The ransomware has spread to 200,000 computers in 150 countries, affecting U.S. FedEx, telecoms and gas companies in Spain, 61 NHS organizations, the Russian Ministry of Internal Affairs and many others, according to the Economist and BBC. A few different variations of the malware have been detected.
What you can do:
Microsoft has taken the “highly unusual step” of providing a security update for Windows XP, Windows 8 and Windows Server 2003, available here.
Windows 10 users are not affected, only older versions of the operating system. Other suggestions include disabling the SMB protocol in Windows computers and updating antivirus solutions.
Take other precautions such as using the Chrome browser, and disable Adobe Flash Player. Forward suspicious/possible phishing emails to your security team and don’t click on any links. Back up your data on a physical hard drive disconnected from the Internet, in addition to a cloud service (but beware, it could get infected), as recommended by PCWorld.
A widespread, worm-like ransomware attack has shut down computers across Europe and Asia, hitting the Spanish telecom provider, Telefonica and operations in major U.K.-based health systems especially hard. Many other mission-critical organizations have also been disrupted, including banks and power companies.
The attack has taken down at least 16 National Health Service (NHS) hospital systems across England, affecting parts of Scotland, as reported by ZDNet. Hospitals in Manchester, Lister Hospital in Hertfordshire and Bart’s Health NHS Trust in London are all affected.
The hospitals have diverted patients to neighboring hospitals and are urging others not to visit their emergency departments. Routine appointments have been cancelled, with entire systems shut down and some hospitals reporting problems with their telephone networks.
Ransomware Leverages Latest Windows Vulnerability
According to NHS Digital, the organization that runs IT systems for the health service, the malware variant used is Wanna Decryptor.
BleepingComputer reports that the ransomware’s name is actually WCry, but is referenced online by various similar names. There have been several reports that the ransomware is using an NSA exploit leaked by Shadow Brokers last month, a vulnerability in the SMBv1 protocol affecting Windows machines.
It uses a self-replicating payload that allows the ransomware to spread across machines quickly without requiring any user action, according to Ars Technica. Below is a photo of the ransomware encryption message that users are seeing on their computers:
#nhscyberattack pic.twitter.com/SovgQejl3X— gigi.h (@fendifille) May 12, 2017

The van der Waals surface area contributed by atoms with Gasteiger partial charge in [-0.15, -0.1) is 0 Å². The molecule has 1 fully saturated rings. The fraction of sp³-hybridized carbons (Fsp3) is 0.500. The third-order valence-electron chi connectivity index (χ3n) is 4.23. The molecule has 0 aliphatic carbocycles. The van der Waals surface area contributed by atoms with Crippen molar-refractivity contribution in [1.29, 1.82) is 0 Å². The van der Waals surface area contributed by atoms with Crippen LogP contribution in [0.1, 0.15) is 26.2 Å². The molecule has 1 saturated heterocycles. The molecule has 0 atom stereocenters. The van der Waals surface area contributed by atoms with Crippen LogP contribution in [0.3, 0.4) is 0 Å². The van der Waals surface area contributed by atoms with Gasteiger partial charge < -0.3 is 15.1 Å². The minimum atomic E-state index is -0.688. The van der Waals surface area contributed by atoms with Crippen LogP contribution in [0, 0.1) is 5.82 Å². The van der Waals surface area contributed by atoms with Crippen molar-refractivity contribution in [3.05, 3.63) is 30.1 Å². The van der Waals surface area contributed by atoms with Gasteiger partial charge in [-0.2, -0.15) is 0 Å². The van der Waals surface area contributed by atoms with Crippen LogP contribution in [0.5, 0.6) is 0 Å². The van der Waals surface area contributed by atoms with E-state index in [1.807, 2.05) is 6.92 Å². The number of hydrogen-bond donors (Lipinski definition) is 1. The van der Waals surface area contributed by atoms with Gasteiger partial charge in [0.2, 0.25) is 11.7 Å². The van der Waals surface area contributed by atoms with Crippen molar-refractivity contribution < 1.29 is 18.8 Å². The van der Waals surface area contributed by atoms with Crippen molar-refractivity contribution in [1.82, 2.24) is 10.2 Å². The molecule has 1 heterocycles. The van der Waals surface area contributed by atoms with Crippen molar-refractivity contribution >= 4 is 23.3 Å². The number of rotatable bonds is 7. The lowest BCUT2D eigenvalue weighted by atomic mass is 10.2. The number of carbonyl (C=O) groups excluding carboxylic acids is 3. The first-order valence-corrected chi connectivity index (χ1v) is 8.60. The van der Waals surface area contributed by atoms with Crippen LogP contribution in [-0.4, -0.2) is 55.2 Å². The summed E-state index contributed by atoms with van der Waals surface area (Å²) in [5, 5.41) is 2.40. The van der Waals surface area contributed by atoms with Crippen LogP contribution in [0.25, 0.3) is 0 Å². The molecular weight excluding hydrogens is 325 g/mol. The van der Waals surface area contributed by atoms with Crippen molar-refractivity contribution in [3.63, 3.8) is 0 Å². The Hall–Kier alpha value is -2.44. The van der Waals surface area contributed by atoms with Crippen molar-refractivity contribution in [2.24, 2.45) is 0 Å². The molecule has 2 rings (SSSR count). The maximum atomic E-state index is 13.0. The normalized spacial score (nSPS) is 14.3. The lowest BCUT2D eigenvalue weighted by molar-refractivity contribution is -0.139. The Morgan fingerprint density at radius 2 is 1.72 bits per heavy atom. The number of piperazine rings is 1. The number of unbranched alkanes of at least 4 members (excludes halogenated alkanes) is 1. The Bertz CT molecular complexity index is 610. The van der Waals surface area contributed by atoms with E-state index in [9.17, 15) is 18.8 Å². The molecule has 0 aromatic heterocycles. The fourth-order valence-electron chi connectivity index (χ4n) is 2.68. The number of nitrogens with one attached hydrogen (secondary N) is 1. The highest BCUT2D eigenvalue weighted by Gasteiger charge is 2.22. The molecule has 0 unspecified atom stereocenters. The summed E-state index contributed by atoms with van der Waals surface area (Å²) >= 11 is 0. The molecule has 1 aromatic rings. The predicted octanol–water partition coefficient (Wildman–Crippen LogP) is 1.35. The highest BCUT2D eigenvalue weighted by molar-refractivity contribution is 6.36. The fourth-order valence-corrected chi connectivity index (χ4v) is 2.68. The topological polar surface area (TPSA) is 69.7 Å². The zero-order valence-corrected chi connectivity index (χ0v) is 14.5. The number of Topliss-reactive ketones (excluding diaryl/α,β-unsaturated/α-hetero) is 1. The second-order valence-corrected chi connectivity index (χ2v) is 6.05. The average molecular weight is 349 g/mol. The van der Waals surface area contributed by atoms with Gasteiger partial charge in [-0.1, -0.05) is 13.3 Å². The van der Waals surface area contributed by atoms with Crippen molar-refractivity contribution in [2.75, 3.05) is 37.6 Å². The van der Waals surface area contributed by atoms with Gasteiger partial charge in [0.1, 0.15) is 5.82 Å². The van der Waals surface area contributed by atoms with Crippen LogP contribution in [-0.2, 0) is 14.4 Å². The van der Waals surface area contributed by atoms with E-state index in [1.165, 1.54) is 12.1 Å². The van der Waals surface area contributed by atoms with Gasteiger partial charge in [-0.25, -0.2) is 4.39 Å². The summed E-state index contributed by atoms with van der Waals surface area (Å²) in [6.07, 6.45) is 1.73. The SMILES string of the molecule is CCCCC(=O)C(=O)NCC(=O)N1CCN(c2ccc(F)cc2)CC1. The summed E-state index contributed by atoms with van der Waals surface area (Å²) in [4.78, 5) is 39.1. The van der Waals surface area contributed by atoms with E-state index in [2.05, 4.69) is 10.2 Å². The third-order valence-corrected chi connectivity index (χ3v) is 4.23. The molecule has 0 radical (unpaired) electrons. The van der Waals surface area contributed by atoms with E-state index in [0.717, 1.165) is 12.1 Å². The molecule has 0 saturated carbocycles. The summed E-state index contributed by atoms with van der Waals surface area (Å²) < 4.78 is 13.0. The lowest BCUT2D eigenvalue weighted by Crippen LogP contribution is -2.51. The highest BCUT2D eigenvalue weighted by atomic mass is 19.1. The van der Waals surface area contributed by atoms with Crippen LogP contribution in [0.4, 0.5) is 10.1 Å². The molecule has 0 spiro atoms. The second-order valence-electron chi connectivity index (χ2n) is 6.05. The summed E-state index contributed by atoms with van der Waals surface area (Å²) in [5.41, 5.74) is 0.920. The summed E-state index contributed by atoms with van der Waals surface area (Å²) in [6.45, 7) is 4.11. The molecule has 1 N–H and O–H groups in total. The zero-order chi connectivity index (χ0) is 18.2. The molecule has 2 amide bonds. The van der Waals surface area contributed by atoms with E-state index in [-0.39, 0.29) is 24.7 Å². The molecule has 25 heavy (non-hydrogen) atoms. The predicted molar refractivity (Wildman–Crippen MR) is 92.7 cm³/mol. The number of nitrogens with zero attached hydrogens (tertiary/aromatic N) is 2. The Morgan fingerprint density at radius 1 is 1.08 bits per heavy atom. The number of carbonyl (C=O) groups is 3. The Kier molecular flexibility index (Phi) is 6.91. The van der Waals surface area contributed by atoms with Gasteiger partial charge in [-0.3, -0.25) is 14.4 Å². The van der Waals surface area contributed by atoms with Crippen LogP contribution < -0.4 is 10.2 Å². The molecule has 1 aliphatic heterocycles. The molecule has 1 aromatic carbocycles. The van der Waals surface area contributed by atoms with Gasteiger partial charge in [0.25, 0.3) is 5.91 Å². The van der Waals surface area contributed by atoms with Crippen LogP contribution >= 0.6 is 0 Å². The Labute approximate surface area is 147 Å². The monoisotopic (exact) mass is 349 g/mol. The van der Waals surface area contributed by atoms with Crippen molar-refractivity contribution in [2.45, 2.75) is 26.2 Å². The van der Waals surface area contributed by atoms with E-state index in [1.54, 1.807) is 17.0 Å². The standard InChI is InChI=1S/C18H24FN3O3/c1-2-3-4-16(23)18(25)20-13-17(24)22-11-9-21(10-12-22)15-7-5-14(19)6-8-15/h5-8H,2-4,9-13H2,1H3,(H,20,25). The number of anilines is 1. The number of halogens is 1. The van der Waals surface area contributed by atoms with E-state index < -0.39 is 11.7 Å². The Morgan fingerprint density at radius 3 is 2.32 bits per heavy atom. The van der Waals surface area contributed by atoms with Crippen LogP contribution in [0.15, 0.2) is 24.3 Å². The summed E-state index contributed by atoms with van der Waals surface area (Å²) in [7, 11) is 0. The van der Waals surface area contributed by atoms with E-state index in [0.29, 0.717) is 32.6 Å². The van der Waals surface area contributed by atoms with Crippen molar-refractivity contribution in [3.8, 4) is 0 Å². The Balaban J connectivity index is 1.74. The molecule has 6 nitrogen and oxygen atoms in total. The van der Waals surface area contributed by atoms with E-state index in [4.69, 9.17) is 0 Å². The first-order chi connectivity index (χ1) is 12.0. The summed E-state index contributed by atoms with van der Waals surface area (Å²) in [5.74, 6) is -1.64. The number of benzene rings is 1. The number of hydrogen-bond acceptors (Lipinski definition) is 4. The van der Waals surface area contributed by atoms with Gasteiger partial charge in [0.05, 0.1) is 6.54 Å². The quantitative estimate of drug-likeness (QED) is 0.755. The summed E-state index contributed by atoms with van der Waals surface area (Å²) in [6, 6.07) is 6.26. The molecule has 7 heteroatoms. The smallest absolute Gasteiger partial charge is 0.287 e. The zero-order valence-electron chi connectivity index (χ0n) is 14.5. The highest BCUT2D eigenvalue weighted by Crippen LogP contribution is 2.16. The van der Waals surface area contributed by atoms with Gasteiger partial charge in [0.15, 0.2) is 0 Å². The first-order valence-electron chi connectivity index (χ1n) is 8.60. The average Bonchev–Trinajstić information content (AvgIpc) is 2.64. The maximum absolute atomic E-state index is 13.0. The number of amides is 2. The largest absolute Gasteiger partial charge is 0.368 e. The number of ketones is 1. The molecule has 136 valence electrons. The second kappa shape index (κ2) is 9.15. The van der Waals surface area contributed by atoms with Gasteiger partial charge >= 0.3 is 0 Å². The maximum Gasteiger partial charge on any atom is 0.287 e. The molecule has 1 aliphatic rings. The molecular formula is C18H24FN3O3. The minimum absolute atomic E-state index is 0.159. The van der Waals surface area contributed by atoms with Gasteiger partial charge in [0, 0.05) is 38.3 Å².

There were reports early Friday on social media of the ransomware spreading quickly through Russian, Ukraine and Taiwan:
36,000 detections of #WannaCry (aka #WanaCypt0r aka #WCry) #ransomware so far. Russia, Ukraine, and Taiwan leading. This is huge. pic.twitter.com/EaZcaxPta4— Jakub Kroustek (@JakubKroustek) May 12, 2017
Although Microsoft patched the critical vulnerability in March, not all Windows users or administrators have necessarily applied the security update. Unpatched computers are easy targets of exploitation and malware installation.
Back in January, Barts Health NHS hospitals were hit by a ransomware infection which took its systems offline. According to Barts Health NHS Trust, their antivirus software failed to detect the virus. Another attack last November against the Northern Lincolnshire and Goole NHS Foundation Trust infected their systems with a type of ransomware known as Globe2.
Windows XP Run Rampant in U.K. Health Systems
Running extremely out-of-date operating systems (OSs) like Windows XP can be a contributing factor. And as found in the 2016 Trusted Access report, the healthcare industry has twice as many Windows machines running XP than our average customer.
An analysis of Freedom of Information Act (FoI) requests by Citrix also supports our findings. A survey of 63 NHS trusts (42 responses) in the U.K. revealed that:
90 percent of hospital organizations were running Windows XP on a small percentage of their overall devices.
But even one device running an unsupported (unpatched and unprotected against new vulnerabilities) OS could be the weak link at a hospital system, allowing for malware infection. Windows XP is particularly bad due the fact it was released in 2001 and is not capable of receiving security updates since April 2014 - meaning a hospital system running the OS could be easily exploited by ransomware that leverages a Windows vulnerability only patched in March.
Protecting Against Ransomware
Updating and patching your software regularly against the latest vulnerabilities is key to protecting your systems against malware infection.
Make sure you have applied Microsoft’s March Update and the MS17-010 update to protect against these types of vulnerabilities that are helping to spread the ransomware to Windows machines worldwide. Check often for emergency patches that are released out of the regular Patch Tuesday cycle for the most critical vulnerabilities.